NYC Hospital Warns of Nurse Shortage, ‘Inflationary Spiral’
(Bloomberg) -- One of the largest U.S. hospitals is grappling with higher costs as it faces severe staffing shortages.
NewYork-Presbyterian has been recruiting over 250 nurses per month while also struggling to replace laboratory and radiology technicians, Chief Executive Officer Steven Corwin said in an interview on Bloomberg Television’s “Balance of Power With David Westin” Friday.
“That’s an enormous number,” he said. “We’ve had people leave the workforce because they were burnt out.”
Corwin said typical nurse turnover at hospitals range from 4% to 5% but now hospitals are experiencing a 13% to 14% turnover rate.
There’s “real competition” to recruit nurses, with traveling nurses getting signing bonuses ranging from $10,000 to $15,000, he said. “That creates substantial wage pressure, so we’re seeing an inflationary spiral without question.”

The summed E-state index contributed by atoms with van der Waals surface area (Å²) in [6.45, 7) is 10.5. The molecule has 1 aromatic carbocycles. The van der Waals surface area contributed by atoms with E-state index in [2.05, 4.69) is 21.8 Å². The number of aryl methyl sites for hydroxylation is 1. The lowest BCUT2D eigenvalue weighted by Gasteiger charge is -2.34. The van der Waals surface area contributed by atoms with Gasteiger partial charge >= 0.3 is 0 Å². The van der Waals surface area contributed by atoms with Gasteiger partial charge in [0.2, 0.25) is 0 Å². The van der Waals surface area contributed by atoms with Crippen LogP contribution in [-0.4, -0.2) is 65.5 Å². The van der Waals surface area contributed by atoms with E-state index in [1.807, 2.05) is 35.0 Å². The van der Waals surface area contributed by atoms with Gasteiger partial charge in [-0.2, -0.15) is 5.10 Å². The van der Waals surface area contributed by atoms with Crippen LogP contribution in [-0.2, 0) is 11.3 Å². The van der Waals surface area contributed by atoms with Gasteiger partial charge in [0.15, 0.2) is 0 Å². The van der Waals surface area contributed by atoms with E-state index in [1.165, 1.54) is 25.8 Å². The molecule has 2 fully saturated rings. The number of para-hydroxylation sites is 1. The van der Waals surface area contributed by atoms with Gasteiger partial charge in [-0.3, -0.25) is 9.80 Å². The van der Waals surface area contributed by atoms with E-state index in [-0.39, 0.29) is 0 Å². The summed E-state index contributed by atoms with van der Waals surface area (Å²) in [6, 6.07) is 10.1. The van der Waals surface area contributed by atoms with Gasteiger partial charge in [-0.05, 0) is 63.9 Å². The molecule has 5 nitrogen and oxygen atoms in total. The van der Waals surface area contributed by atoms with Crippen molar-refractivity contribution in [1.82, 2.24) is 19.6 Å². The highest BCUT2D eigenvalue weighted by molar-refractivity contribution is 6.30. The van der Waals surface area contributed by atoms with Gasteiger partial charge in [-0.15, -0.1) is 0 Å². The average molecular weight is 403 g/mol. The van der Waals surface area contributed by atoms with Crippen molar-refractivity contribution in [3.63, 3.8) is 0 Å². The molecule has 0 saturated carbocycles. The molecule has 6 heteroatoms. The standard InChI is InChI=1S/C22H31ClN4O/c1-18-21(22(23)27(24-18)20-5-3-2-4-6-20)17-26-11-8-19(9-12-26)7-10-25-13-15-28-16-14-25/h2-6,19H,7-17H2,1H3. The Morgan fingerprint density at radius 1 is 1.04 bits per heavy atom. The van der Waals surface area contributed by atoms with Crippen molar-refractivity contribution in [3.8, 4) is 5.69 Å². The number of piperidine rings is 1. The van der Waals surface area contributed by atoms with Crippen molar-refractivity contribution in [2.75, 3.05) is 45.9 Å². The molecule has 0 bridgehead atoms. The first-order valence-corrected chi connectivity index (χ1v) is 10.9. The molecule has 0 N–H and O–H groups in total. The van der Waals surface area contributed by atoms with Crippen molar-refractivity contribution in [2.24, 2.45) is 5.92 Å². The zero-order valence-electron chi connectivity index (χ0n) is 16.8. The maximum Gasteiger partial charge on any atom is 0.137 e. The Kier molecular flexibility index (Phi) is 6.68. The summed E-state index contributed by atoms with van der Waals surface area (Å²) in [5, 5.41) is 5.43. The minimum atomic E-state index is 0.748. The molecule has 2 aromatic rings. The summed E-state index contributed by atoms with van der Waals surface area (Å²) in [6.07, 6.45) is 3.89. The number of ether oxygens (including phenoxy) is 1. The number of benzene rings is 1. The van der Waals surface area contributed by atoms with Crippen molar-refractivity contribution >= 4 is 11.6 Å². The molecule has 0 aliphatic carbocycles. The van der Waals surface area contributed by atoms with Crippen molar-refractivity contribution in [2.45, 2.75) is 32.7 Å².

Hospitals around New York and the U.S. are contending with labor shortages at a time when the country braces for an uptick in Covid-19 cases as weather turns colder and more people gather inside. The New York State Nurses Association this week held a rally outside the NewYork-Presbyterian/Columbia hospital, kicking off a series of actions to highlight understaffing in hospitals.
Corwin said that higher prices of goods have also created challenges for hospital staff. Nearly 15% of the hospital’s 48,000 employees need to access food bank resources, he said.
“A substantial increase in bread, milk, egg price, let alone gasoline price, that’s not made up for by a three or 4% wage increase,” he said. “That affects somebody right now, and we’re seeing it.
©2021 Bloomberg L.P.